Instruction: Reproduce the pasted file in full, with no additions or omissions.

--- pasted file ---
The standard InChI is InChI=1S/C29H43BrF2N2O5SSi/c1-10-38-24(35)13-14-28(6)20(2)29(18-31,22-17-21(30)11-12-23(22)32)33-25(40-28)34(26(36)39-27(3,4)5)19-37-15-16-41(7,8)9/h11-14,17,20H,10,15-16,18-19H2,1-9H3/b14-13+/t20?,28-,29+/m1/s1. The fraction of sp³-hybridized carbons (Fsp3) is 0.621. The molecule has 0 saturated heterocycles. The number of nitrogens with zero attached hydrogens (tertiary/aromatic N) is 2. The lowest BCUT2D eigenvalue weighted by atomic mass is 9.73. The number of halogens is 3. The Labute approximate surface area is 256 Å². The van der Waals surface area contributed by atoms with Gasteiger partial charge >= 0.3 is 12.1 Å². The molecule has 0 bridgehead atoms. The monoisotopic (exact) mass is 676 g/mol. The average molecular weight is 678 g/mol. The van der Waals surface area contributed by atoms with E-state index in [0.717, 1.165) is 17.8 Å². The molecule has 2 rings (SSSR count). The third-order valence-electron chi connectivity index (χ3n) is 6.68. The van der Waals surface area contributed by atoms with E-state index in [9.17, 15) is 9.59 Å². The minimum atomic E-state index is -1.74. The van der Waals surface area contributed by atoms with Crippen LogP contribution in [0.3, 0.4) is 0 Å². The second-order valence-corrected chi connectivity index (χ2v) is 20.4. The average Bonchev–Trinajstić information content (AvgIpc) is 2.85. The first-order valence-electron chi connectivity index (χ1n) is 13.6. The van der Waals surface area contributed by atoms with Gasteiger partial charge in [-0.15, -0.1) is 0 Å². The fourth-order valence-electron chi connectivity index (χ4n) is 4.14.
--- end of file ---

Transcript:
The standard InChI is InChI=1S/C29H43BrF2N2O5SSi/c1-10-38-24(35)13-14-28(6)20(2)29(18-31,22-17-21(30)11-12-23(22)32)33-25(40-28)34(26(36)39-27(3,4)5)19-37-15-16-41(7,8)9/h11-14,17,20H,10,15-16,18-19H2,1-9H3/b14-13+/t20?,28-,29+/m1/s1. The fraction of sp³-hybridized carbons (Fsp3) is 0.621. The molecule has 0 saturated heterocycles. The number of nitrogens with zero attached hydrogens (tertiary/aromatic N) is 2. The lowest BCUT2D eigenvalue weighted by atomic mass is 9.73. The number of halogens is 3. The Labute approximate surface area is 256 Å². The van der Waals surface area contributed by atoms with Gasteiger partial charge >= 0.3 is 12.1 Å². The molecule has 0 bridgehead atoms. The monoisotopic (exact) mass is 676 g/mol. The average molecular weight is 678 g/mol. The van der Waals surface area contributed by atoms with E-state index in [0.717, 1.165) is 17.8 Å². The molecule has 2 rings (SSSR count). The third-order valence-electron chi connectivity index (χ3n) is 6.68. The van der Waals surface area contributed by atoms with E-state index in [9.17, 15) is 9.59 Å². The minimum atomic E-state index is -1.74. The van der Waals surface area contributed by atoms with Crippen LogP contribution in [0.3, 0.4) is 0 Å². The second-order valence-corrected chi connectivity index (χ2v) is 20.4. The average Bonchev–Trinajstić information content (AvgIpc) is 2.85. The first-order valence-electron chi connectivity index (χ1n) is 13.6. The van der Waals surface area contributed by atoms with Gasteiger partial charge in [-0.15, -0.1) is 0 Å². The fourth-order valence-electron chi connectivity index (χ4n) is 4.14.